OH MY GOODNESS, THIS ANIMATION IS AMAZING. Seriously, it’s some of the best animation I’ve seen in a long time. It is on par with movies, and even surpasses a few of them. Like, how much did this cost? Even if there aren’t as many fight scenes as you would expect, they are the highlight of the series with jaw dropping animation and coloring. But even in the quieter moments, the animation is top notch and gorgeous. And, to use a TV trope name, this has so much “scenery porn”. The backdrops and scenery are absolutely stunning.
The OP, Oath Sign, is performed by liSa, who also sang Crossing Field for Sword Art Online. She has a good voice with great range. As much as I enjoyed the song, I did feel like it was a little too upbeat for the series; while it isn’t totally “dark” (yet), I still felt like it was a bit too peppy.
I watched the English dub. While I may watch a few episodes subbed, I’m enjoying the dub quite a bit, so I may stick with that in the long run. Sorry, dub haters. I was also surprised with the appearance of many dubbed voices from Durarara, and even two voices from Monster appearing. However, there is some lip lock, which results in some unnaturally long, drawn out sentences. But if that doesn’t bother you, go ahead and watch the dub. A few standout performances include:
Matthew Mercer as Kiritsugu. He manages to play the dark, cold and distant “Mage Killer” and sound quite intimidating, but in the character’s more emotional moments (mainly shown with Irisviel and Illyasviel), he can still be just as realistic.
Crispin Freeman as Kirei Kotomine. While I’ve only heard him as the one guy on the planet you don’t want mad (Shizuo), he still sounds scary without even raising his voice. No, he sounds scarier. He doesn’t express much, but…he’s chilling.
Kari Wahlgren as Saber. Even if I didn’t find her performance as memorable here as when she portrayed Celty, she still makes a solid impression as the chivalrous and honor bound “King of Knights”.
Liam O’Brien as Kariya Matou. I’m sill ashamed I didn’t recognize him from Monster (he even voiced Tenma, the lead!). Even though he still has a similar voice to earlier roles, he plays a kind man likely going insane really well.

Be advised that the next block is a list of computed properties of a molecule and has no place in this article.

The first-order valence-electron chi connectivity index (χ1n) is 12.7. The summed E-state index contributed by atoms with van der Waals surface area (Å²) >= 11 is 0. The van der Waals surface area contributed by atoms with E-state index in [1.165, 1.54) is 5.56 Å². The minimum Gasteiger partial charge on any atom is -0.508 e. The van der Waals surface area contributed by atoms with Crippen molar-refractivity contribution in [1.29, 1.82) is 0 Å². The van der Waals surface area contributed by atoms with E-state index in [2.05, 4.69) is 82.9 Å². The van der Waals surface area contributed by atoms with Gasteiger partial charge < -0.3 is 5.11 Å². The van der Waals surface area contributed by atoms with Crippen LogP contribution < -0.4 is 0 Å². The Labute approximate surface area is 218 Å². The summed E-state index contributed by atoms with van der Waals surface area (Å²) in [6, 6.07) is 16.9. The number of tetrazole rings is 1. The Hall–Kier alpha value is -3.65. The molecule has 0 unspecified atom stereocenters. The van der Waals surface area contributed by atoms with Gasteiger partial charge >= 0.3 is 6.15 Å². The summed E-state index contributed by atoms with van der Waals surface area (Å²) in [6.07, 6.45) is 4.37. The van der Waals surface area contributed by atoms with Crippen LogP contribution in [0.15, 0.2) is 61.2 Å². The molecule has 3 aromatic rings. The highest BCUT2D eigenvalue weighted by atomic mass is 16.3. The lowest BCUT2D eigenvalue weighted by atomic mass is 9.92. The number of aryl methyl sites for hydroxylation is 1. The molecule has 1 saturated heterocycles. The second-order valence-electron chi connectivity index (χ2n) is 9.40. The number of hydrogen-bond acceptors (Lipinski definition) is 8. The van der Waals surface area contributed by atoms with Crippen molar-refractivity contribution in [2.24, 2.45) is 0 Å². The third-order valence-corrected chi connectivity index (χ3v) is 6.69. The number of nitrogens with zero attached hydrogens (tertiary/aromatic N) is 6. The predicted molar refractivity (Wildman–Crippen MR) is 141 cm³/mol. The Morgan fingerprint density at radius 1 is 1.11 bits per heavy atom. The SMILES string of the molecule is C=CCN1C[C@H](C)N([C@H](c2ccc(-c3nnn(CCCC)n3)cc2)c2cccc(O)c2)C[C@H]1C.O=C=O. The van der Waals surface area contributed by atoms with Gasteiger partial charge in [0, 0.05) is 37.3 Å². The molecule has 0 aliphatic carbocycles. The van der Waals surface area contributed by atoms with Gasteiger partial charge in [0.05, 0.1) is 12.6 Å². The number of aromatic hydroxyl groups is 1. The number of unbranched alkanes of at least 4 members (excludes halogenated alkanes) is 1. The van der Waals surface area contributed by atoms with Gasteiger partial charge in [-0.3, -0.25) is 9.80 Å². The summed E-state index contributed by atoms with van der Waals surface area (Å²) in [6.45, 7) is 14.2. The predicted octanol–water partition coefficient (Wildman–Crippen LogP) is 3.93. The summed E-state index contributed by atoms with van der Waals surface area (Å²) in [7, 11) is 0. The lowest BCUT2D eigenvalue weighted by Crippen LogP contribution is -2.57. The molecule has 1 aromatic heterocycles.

Johnny Yong Bosch as Ryuunosuke Uryuu. We know this guy can play crazy people really well (Izaya), but this ramps the insanity up another level. I mean, he’s a cheerful child serial killer who find guts and blood pretty!
Jamieson Price as Rider. He voices the ancient hero, the king and conqueror, the warrior, and the guy who doesn’t get modern society equally well. He does such a good job, we kind of forget that Rider wants to conquer the entire world.
World Building: 4/5: This is a really unique world. Again, I feel like doing some research into the rules and laws of the Magus may have helped me out in understanding the rules, but overall, the world is built pretty well.
- Psychological: This gets into the minds and motivations of the masters and servants. I’m happy to see a story that isn’t a thriller that has psychological aspects.
- Incorporation of different myths and legends: I enjoyed how they put in not just one type of mythology, but several types, like English, Irish, and even some truly ancient ones and “real life” figures.
- Gorgeous animation: This may be shallow, but I think the animation also helps me like the series even more. The animation is fluid, and the backgrounds are just breathtaking.
- Complicated: I think having experience (or some research) would have helped me, especially in the beginning. It didn’t help that I kept messing up who’s who, and trying to figure out why some characters sound so darn familiar.
- Can be slow: If you’re looking for an action heavy series, I’m not sure. This fights are amazing, but this is less about the fights and more about the minds of the characters.
- Artistic license: Oh boy, is there some. King Arthur is a woman who loooks like a teen, Gilgamesh is blonde with red eyes, and Alexander the Great is way too tall and ginger. I see it as an alternate universe thing, but still.
Grade: 4.5/5: This takes a little to get into, but it is worth it. It has a good story, brilliant characters, and some of the best animation I’ve ever seen. This usually isn’t my kind of thng, but I’m enjoying it a lot so far.
But because it’s not only a prequel, but a Gen Urobuchi story, I’m getting concerned with the considerable lack of main character death so far. Something tells me there will be a ton of it in season 2…uh oh. Better prepare my feels…😰